Loss Of Neuroplasticity May Be Linked To Vitamin D Deficiency


The reasons that vitamin D is vital for brain health, and how deficiency leads to disorders, including depression and schizophrenia, are investigated in new research from the University of Queensland.

“Over a billion people worldwide are affected by vitamin D deficiency, and there is a well-established link between vitamin D deficiency and impaired cognition. Unfortunately, exactly how vitamin D influences brain structure and function is not well understood, so it has remained unclear why deficiency causes problems,”

said Associate Professor Thomas Burne at UQ’s Queensland Brain Institute, who led the studies.

Perineuronal Nets

Dr Burne’s team found that vitamin D levels affect a type of ‘scaffolding’ in the brain, called perineuronal nets.

“These nets form a strong, supportive mesh around certain neurons, and in doing so they stabilise the contacts these cells make with other neurons,”

he said.

Researchers removed vitamin D from the diet of a group of healthy adult mice, and after 20 weeks found a significant decline in their ability to remember and learn compared to a control group.

The vitamin D deficient group had a pronounced reduction in perineuronal nets in the hippocampus, the brain region crucial to memory formation.

“There was also a stark reduction in both the number and strength of connections between neurons in that region,”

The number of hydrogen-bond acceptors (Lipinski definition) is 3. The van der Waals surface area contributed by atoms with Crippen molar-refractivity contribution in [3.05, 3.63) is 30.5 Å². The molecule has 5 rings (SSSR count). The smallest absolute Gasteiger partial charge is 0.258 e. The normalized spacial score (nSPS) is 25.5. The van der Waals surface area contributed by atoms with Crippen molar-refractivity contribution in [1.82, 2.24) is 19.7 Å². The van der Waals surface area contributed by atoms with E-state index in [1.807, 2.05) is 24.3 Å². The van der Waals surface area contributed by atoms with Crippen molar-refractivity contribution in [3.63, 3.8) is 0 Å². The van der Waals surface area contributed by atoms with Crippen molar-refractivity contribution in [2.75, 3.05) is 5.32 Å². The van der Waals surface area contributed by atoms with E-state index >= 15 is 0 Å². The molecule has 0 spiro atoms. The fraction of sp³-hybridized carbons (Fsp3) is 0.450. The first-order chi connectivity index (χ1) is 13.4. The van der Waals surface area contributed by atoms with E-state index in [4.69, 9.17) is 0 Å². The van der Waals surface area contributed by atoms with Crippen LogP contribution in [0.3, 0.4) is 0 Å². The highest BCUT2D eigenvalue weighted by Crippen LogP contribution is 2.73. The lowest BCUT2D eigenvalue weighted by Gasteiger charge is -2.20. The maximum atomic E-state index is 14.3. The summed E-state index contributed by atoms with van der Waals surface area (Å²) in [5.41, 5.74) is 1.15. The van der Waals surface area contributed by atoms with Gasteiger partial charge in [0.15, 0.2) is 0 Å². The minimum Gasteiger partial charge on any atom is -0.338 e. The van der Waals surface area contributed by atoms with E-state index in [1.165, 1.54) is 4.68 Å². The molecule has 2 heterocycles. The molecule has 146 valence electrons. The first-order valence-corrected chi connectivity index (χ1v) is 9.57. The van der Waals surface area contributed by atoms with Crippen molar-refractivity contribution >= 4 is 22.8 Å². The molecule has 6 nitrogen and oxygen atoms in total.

Dr Burne said.

Vitamin D Deficiency

Dr Burne’s team proposes that vitamin D plays an important role in keeping perineuronal nets stable and that when vitamin D levels drop, this ‘scaffolding’ is more easily degraded by enzymes.

“As neurons in the hippocampus lose their supportive perineuronal nets, they have trouble maintaining connections, and this ultimately leads to a loss of cognitive function. It’s like the canary in the coalmine — it might fail first because its high energy requirement makes it more sensitive to the depletion of essential nutrients like vitamin D. Intriguingly, the right side of the hippocampus was more affected by vitamin D deficiency than the left side.”

Burne said loss of function in this area could be an important contributor to the hallmarks of schizophrenia, including severe memory deficits and a distorted perception of reality.

“The next step is to test this new hypothesis on the link between vitamin D deficiency, perineuronal nets and cognition,”

he said.

  1. Al-Amin, M.M., Sullivan, R.K.P., Kurniawan, N.D. et al.
    Adult vitamin D deficiency disrupts hippocampal-dependent learning and structural brain connectivity in BALB/c mice
    Brain Struct Funct (2019). https://doi.org/10.1007/s00429-019-01840-w
  2. Phoebe E. Mayne et al. Vitamin D in Synaptic Plasticity, Cognitive Function, and Neuropsychiatric Illness Trends in Neurosciences (2019). DOI: 10.1016/j.tins.2019.01.003

Last Updated on October 5, 2023